Momiji Tempura: A Unique Japanese Snack for the Fall

Momiji Tempura: A Unique Japanese Snack for the Fall

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Momiji
Picture: T2 / PIXTA(ピクスタ)
Fall leaves mean gorgeous colors - but for some, they also mean a scrumptious snack. Learn about the momiji tempura of Minoh.

When you think of maple leaves, you probably imagine gorgeous red, yellow, and orange autumn vistas. If you were asked to name foods associated with the maple tree, you’d likely think of maple syrup and maple sugar. Eating the leaves themselves would likely not come to mind.

But in Minoh City in Japan’s Kansai region, maple leaves, or momiji, aren’t just something pretty to look at. In Minoh, momiji tempura is a delicious snack popular with both locals and tourists.

Minoh Falls

Minoh Falls. (Picture: ブラベル1958 / PIXTA(ピクスタ))

Minoh City, located under an hour away from Osaka by train, is primarily known for the gorgeous Minoh Falls. This waterfall, which is open to the public at no charge, is a popular destination for hikers and nature enthusiasts. Minoh Falls is especially beautiful in autumn, when it is surrounded by brilliant red and yellow maple trees.

To reach the falls, visitors walk along a pathway lined with food vendors – and the majority of them will have delicious momiji tempura for sale. Momiji tempura is generally sold by the bag, and a single bag costs between 300 and 500 yen, or approximately four US dollars.

How to Make Momiji Tempura

Momiji tempura makers typically choose yellow leaves with thick, prominent veins, as these are generally the most flavorful. Red leaves tend to turn black when cooked, and are not as aesthetically pleasing.

The leaves are preserved in salt for a full year before they are made into momiji tempura. This salt preservation allows momiji tempura to be sold year-round, although it is naturally most popular during the autumn months. [1]

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Once the leaves are ready, chefs fry them in oil and coat them with tempura batter. Each individual maple leaf is typically fried for around 20 minutes.

The final product retains the iconic five-pointed shape of the maple leaf. In fact, the word momiji can mean both “a leaf that becomes crimson” and “a baby’s hand,” referencing its shape!

京猫菩薩 on Twitter: “히로시마의 단풍잎 튀김(もみじ天ぷら)진짜로 있네 pic.twitter.com/uJottjJiCz / Twitter”

히로시마의 단풍잎 튀김(もみじ天ぷら)진짜로 있네 pic.twitter.com/uJottjJiCz

Maple leaves are naturally mild-tasting and almost flavorless. To combat this, momiji tempura vendors coat the leaves in a batter that is drier and sweeter than the tempura batter used to coat fish or vegetables. Most add sugar to the batter to both sweeten it and prevent the tempura from tasting overly oily. Some vendors will also add sesame seeds to their tempura batter for additional notes of flavor.

Hikers and visitors can enjoy these leaves as a light snack. They are not particularly filling and might leave you longing for a full meal later on.

The History of Momiji Tempura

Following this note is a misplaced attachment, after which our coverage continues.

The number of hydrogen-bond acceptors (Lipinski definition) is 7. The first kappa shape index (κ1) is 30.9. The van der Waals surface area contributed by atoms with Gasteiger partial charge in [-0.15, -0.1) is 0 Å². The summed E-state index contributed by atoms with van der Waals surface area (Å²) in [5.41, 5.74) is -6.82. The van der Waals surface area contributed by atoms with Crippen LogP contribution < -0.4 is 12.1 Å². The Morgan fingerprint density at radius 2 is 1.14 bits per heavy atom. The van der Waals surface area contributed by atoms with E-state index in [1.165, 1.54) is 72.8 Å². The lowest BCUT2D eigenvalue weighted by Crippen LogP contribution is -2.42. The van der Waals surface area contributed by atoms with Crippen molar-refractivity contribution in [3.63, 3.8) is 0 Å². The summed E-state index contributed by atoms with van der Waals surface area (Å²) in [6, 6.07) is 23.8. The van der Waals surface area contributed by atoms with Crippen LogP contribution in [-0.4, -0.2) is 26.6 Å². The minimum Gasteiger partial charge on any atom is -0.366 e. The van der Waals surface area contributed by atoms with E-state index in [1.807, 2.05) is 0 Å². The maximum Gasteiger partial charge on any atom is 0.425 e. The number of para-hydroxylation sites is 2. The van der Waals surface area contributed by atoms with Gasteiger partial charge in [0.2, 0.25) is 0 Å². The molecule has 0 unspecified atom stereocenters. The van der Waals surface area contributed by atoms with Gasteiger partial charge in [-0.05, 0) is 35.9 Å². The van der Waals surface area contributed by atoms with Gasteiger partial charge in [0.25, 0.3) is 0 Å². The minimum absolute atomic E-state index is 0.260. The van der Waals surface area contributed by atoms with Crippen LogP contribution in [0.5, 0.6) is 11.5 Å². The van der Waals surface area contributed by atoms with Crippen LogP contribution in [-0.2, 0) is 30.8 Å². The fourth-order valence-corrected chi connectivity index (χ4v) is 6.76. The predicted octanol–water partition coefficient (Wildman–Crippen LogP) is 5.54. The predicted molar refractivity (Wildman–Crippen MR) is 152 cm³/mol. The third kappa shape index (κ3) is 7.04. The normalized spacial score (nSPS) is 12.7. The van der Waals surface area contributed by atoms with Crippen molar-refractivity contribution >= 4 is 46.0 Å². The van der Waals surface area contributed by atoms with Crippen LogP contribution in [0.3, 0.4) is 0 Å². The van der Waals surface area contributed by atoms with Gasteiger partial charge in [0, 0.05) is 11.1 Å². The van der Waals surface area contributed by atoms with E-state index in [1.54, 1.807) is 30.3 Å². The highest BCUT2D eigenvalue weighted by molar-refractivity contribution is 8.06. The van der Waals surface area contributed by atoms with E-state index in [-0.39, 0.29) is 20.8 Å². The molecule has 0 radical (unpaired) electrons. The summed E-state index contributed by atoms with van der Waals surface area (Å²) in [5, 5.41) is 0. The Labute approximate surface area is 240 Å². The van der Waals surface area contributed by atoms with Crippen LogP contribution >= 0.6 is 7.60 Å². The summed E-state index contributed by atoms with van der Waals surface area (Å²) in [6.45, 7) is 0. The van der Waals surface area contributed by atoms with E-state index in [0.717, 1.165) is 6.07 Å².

The origins of momiji tempura are unclear. Some Minoh residents claim that the fried leaves are over one thousand years old, and that they were first created by pilgrims visiting the nearby Ryuan-ji, Saiko-ji, and Katsuo-ji temples.

However, some historians and anthropologists insist this cannot be the case. The techniques for frying tempura-style only appeared about 500 years ago, brought to Japan by missionaries from Spain and Portugal. Vendors began selling momiji tempura in the area around Minoh Falls in 1910, making these tasty fried leaves a tradition with at least one hundred years of history. [2]

けろけろ🐸 on Twitter: “もみじ饅頭~😱ちゃいますよ😭箕面の定番お土産もみじ天ぷらを購入かりんとうの食感で美味ですよ😋箕面の滝散歩帰りにおすすめします😆#箕面 #散歩 #大阪 #お土産 #もみじ天ぷら pic.twitter.com/puBYSX522F / Twitter”

もみじ饅頭~😱ちゃいますよ😭箕面の定番お土産もみじ天ぷらを購入かりんとうの食感で美味ですよ😋箕面の滝散歩帰りにおすすめします😆#箕面 #散歩 #大阪 #お土産 #もみじ天ぷら pic.twitter.com/puBYSX522F

Today, momiji tempura are still found primarily in Minoh City, although a few stores in central Kyoto and Osaka may sell them. Most vendors simply sell the leaves in bags. However, some have introduced twists on the formula, such as a maple sugar ice cream cone topped with momiji tempura.

Some shops, such as the 80-year old Hisakuni Kousendou, raise their own maple trees specifically for creating momiji tempura. Hisakuni Kousendou, one of the most well-known shops, maintains approximately 150 maple trees and harvests bushels of leaves annually. [3]

If you want to taste momiji tempura, you’ll have to head to Minoh City. While you’re there, make sure to visit Minoh Falls and the nearby temples and insect museum. (Minoh is also home to the first Mister Donut, now a popular chain seen practically everywhere in Japan.)

Other maple-themed snacks found around the country include momiji manju, buckwheat dumplings found on the island of Miyajima in Hiroshima, and maple Kit Kats, found just about everywhere.

Most importantly of all, make sure to pair your maple snacks with some gorgeous autumn views!

Melonpan: The Japan Sweet Bread’s Armenian History

References

[1] 日経(日本経済新聞). "もみじの天ぷら、1年手塩かけ葉先ふっくら" 28 December 2020. Link.

[2] Macaro-Ni. "大阪・箕面の「もみじ天ぷら」とは?発祥や味、作り方、お取り寄せなどを紹介" 12 September 2022. Link.

[3] 久國紅仙堂. "Overview." Link.

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Kay Benton

Kay is a longtime Japan enthusiast and former participant in the JET Program. Their favorite thing to do when traveling in Japan is visiting as many onsens as possible.

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